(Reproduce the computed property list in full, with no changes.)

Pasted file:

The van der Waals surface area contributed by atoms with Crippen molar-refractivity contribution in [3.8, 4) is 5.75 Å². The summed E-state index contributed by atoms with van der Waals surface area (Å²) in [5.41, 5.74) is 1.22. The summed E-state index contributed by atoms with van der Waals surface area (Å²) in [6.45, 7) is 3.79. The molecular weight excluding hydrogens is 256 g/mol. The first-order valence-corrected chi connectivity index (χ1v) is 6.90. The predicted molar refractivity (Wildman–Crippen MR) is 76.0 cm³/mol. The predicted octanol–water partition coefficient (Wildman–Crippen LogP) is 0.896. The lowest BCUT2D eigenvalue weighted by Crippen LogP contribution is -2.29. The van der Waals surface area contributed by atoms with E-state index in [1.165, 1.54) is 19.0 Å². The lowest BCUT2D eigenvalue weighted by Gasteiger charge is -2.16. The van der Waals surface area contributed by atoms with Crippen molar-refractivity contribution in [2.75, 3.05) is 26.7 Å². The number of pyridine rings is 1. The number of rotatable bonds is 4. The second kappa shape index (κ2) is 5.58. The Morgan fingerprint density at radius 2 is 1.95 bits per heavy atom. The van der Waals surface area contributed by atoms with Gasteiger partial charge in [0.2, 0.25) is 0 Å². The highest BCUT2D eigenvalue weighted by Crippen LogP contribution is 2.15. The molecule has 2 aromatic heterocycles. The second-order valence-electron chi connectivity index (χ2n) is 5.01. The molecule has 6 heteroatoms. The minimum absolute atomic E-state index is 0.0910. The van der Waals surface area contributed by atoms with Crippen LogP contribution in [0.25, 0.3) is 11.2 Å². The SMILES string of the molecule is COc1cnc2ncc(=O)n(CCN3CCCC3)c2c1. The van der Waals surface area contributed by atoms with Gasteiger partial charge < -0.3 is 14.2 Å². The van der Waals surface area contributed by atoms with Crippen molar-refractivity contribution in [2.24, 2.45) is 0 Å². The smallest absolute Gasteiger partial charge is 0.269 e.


The van der Waals surface area contributed by atoms with Crippen molar-refractivity contribution in [3.8, 4) is 5.75 Å². The summed E-state index contributed by atoms with van der Waals surface area (Å²) in [5.41, 5.74) is 1.22. The summed E-state index contributed by atoms with van der Waals surface area (Å²) in [6.45, 7) is 3.79. The molecular weight excluding hydrogens is 256 g/mol. The first-order valence-corrected chi connectivity index (χ1v) is 6.90. The predicted molar refractivity (Wildman–Crippen MR) is 76.0 cm³/mol. The predicted octanol–water partition coefficient (Wildman–Crippen LogP) is 0.896. The lowest BCUT2D eigenvalue weighted by Crippen LogP contribution is -2.29. The van der Waals surface area contributed by atoms with E-state index in [1.165, 1.54) is 19.0 Å². The lowest BCUT2D eigenvalue weighted by Gasteiger charge is -2.16. The van der Waals surface area contributed by atoms with Crippen molar-refractivity contribution in [2.75, 3.05) is 26.7 Å². The number of pyridine rings is 1. The number of rotatable bonds is 4. The second kappa shape index (κ2) is 5.58. The Morgan fingerprint density at radius 2 is 1.95 bits per heavy atom. The van der Waals surface area contributed by atoms with Gasteiger partial charge in [0.2, 0.25) is 0 Å². The highest BCUT2D eigenvalue weighted by Crippen LogP contribution is 2.15. The molecule has 2 aromatic heterocycles. The second-order valence-electron chi connectivity index (χ2n) is 5.01. The molecule has 6 heteroatoms. The minimum absolute atomic E-state index is 0.0910. The van der Waals surface area contributed by atoms with Crippen LogP contribution in [0.25, 0.3) is 11.2 Å². The SMILES string of the molecule is COc1cnc2ncc(=O)n(CCN3CCCC3)c2c1. The van der Waals surface area contributed by atoms with Gasteiger partial charge < -0.3 is 14.2 Å². The van der Waals surface area contributed by atoms with Crippen molar-refractivity contribution in [2.24, 2.45) is 0 Å². The smallest absolute Gasteiger partial charge is 0.269 e.